If you are open to the idea of experimenting with your gynesexual attraction, incorporate it into your dating life. Try dating someone you are attracted to, regardless of their gender expression or sex. Experimenting with your gynesexuality may help you to understand what you like or don’t like. For example, maybe you are a straight woman who has been having consistent thoughts about being sexual with another woman. Why not try dating women to see how you really feel about being sexually or romantically involved with one? You may find that you enjoy it immensely, or that you prefer to fantasize about it rather than act on it. Either way, at least you will know. But of course, let the people you date understand that you are experimenting with your sexuality. Dating is not totally separate from feelings. It is unfair to date someone knowing you have no intention of, or can’t reciprocate feelings.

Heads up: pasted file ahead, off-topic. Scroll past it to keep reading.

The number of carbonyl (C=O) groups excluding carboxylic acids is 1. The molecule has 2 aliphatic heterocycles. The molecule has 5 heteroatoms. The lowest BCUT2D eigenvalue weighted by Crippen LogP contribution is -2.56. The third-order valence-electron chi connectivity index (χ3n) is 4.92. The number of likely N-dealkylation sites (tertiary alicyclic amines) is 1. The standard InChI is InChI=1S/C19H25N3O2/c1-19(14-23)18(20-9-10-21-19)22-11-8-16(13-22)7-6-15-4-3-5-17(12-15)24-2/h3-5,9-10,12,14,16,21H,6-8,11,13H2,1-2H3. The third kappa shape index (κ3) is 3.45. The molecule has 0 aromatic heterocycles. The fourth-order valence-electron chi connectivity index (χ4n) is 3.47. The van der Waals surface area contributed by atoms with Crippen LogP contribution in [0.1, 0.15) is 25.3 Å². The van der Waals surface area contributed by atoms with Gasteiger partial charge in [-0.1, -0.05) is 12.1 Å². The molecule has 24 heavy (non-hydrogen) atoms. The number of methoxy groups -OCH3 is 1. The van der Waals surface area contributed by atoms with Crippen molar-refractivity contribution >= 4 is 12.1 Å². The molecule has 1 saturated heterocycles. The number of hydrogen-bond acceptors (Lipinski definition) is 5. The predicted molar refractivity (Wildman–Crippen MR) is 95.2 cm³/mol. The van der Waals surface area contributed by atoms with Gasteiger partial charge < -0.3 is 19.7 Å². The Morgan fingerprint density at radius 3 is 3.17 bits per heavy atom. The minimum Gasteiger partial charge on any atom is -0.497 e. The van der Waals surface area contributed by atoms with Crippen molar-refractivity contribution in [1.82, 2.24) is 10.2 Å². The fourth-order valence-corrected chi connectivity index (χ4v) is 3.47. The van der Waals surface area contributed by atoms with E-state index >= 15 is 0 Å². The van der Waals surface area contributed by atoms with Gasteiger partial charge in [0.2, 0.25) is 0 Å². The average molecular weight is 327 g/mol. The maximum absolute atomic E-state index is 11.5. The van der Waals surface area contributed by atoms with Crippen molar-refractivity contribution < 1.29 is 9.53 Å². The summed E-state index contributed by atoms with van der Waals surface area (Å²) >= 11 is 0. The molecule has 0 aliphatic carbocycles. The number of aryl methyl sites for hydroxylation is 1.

Helping Your Loved Ones Understand Gynosexuality
Coming out as gynesexual to your friends and family is a personal decision. It’s no one’s business (except the people you date) what your sexual orientation is. You are free to be whoever you want to be. But it’s only natural that we want to share parts of our lives with the people we love. At some point, your sexuality may come up. Especially if you date someone whom your family did not associate with your sexual orientation. Opening up to your loved ones about your sexuality might be a difficult conversation for some. But there are a few ways you can try explaining it to them that make it easier.
Have a Conversation About Sexuality